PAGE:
Beware the Holiday Party Faux Pas: Wine Topped with Artificial Stoppers Office Worker's Career Nearly Dashed by Failure to Choose Natural Cork
SAN FRANCISCO, Dec. 15, 2010 /PRNewswire/ -- Her career looked so promising until she committed the ultimate yuletide faux pas: showing up at the annual company holiday party with a bottle of wine – dare we say it?! -- sealed with an artificial stopper.
Such is the sobering message from a video released recently at Party Faux Pas that depicts the sad tale of an office worker who fails to realize that artificial wine closures can undermine the environment. Not to mention the fact that metal and plastic wine closures are about as festive as moldy mistletoe.
The clip, narrated by not-so-internationally renowned wine sommelier Garth Lockwood, is one in a series of videos produced by 100% Cork, the nationwide campaign to educate wine drinkers about the environmental, social and technical benefits of choosing natural cork closures over artificial stoppers.
Additional videos, including those without tongues placed in cheek, can be found at www.100percentcork.org. The site also allows viewers to sign a pledge that will be sent to major wineries and wine retailers urging them to increase their reliance on wine finished with natural cork.
Reasons to Love and Choose Natural Cork
On a serious note, cork allows wine to properly age in a healthy and controlled environment and has proven to be the ideal closure for more than 400 years.
From an environmental perspective, metal screw caps and plastic stoppers produce 10-24 times more greenhouse gases and consume as much as five times more non-renewable energy than real cork over their life-cycles, according to a peer-reviewed study by PricewaterhouseCoopers.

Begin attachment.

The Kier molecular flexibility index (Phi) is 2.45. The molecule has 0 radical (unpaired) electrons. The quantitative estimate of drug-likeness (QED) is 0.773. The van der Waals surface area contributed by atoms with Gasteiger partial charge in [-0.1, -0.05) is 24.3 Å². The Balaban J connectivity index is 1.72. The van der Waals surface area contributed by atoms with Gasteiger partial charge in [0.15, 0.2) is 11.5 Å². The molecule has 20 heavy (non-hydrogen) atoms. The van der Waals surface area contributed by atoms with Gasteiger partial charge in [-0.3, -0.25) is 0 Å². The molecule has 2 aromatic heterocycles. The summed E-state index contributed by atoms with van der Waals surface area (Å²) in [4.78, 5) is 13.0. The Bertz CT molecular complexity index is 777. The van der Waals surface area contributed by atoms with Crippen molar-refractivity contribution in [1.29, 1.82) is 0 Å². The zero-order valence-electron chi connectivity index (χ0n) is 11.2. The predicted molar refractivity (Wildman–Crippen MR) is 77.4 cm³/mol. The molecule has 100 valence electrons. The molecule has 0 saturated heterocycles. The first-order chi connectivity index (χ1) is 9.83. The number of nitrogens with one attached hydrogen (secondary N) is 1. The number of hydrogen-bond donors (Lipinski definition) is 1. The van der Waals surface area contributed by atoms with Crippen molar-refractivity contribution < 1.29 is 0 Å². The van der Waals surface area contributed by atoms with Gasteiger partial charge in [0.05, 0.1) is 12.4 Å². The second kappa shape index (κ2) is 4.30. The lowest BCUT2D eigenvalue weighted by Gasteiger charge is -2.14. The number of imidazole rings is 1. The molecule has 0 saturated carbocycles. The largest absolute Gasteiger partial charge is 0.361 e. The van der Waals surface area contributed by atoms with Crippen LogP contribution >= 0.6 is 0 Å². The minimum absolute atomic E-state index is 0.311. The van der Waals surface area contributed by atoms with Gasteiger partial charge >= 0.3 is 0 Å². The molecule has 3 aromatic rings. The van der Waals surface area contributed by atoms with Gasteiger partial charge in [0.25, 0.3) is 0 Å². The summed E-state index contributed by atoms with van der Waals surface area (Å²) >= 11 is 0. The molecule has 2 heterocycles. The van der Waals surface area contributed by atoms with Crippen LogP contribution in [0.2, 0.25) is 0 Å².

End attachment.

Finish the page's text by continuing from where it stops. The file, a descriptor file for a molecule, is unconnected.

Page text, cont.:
Cork is harvested from the bark of cork oak trees grown in the Mediterranean Basin. Contrary to popular belief, cork oaks are not cut down or harmed during the harvest, which provides among the world's highest-paid agricultural jobs.
Cork oaks can live for hundreds of years, and there is no shortage of corks or cork oak trees. Demand for cork provides an incentive to plant and maintain the Mediterranean's vast oak forests, which every year offset the carbon produced by 2.5 million cars.
The World Wildlife Federation has called the use of plastic and metal wine closures a "major threat" to Mediterranean cork oak forests because their use undermines demand for cork.
About 100% Cork
100% Cork is a campaign to educate U.S. wine consumers about the benefits of choosing wine with real cork stoppers because of cork's environmental, technical and societal advantages. The campaign seeks to recruit and organize wine consumers to request that winemakers and retailers choose natural cork over artificial stoppers. The campaign is funded by the Portuguese Cork Association and the Cork Quality Council.